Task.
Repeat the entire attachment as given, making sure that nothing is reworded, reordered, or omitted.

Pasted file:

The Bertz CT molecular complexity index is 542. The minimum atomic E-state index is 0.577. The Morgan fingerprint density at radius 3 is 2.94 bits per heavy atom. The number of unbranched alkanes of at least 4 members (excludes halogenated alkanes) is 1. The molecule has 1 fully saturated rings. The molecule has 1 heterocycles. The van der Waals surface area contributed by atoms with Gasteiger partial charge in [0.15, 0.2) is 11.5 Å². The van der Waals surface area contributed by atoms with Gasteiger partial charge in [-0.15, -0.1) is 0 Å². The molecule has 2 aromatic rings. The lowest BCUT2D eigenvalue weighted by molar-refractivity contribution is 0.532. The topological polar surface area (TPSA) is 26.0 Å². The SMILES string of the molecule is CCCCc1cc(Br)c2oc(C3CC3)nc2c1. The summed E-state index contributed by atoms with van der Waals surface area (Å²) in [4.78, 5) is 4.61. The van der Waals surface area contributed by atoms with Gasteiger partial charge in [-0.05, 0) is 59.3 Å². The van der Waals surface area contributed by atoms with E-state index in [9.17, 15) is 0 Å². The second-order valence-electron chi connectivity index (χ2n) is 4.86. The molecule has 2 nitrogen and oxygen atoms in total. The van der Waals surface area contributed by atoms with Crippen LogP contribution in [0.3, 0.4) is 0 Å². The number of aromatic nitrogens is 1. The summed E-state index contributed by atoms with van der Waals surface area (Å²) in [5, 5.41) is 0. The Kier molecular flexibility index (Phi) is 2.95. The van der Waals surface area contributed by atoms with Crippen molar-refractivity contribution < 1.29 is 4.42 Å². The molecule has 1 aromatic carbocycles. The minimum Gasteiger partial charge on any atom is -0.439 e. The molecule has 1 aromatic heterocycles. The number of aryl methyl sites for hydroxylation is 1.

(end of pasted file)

The Bertz CT molecular complexity index is 542. The minimum atomic E-state index is 0.577. The Morgan fingerprint density at radius 3 is 2.94 bits per heavy atom. The number of unbranched alkanes of at least 4 members (excludes halogenated alkanes) is 1. The molecule has 1 fully saturated rings. The molecule has 1 heterocycles. The van der Waals surface area contributed by atoms with Gasteiger partial charge in [0.15, 0.2) is 11.5 Å². The van der Waals surface area contributed by atoms with Gasteiger partial charge in [-0.15, -0.1) is 0 Å². The molecule has 2 aromatic rings. The lowest BCUT2D eigenvalue weighted by molar-refractivity contribution is 0.532. The topological polar surface area (TPSA) is 26.0 Å². The SMILES string of the molecule is CCCCc1cc(Br)c2oc(C3CC3)nc2c1. The summed E-state index contributed by atoms with van der Waals surface area (Å²) in [4.78, 5) is 4.61. The van der Waals surface area contributed by atoms with Gasteiger partial charge in [-0.05, 0) is 59.3 Å². The van der Waals surface area contributed by atoms with E-state index in [9.17, 15) is 0 Å². The second-order valence-electron chi connectivity index (χ2n) is 4.86. The molecule has 2 nitrogen and oxygen atoms in total. The van der Waals surface area contributed by atoms with Crippen LogP contribution in [0.3, 0.4) is 0 Å². The number of aromatic nitrogens is 1. The summed E-state index contributed by atoms with van der Waals surface area (Å²) in [5, 5.41) is 0. The Kier molecular flexibility index (Phi) is 2.95. The van der Waals surface area contributed by atoms with Crippen molar-refractivity contribution < 1.29 is 4.42 Å². The molecule has 1 aromatic carbocycles. The minimum Gasteiger partial charge on any atom is -0.439 e. The molecule has 1 aromatic heterocycles. The number of aryl methyl sites for hydroxylation is 1.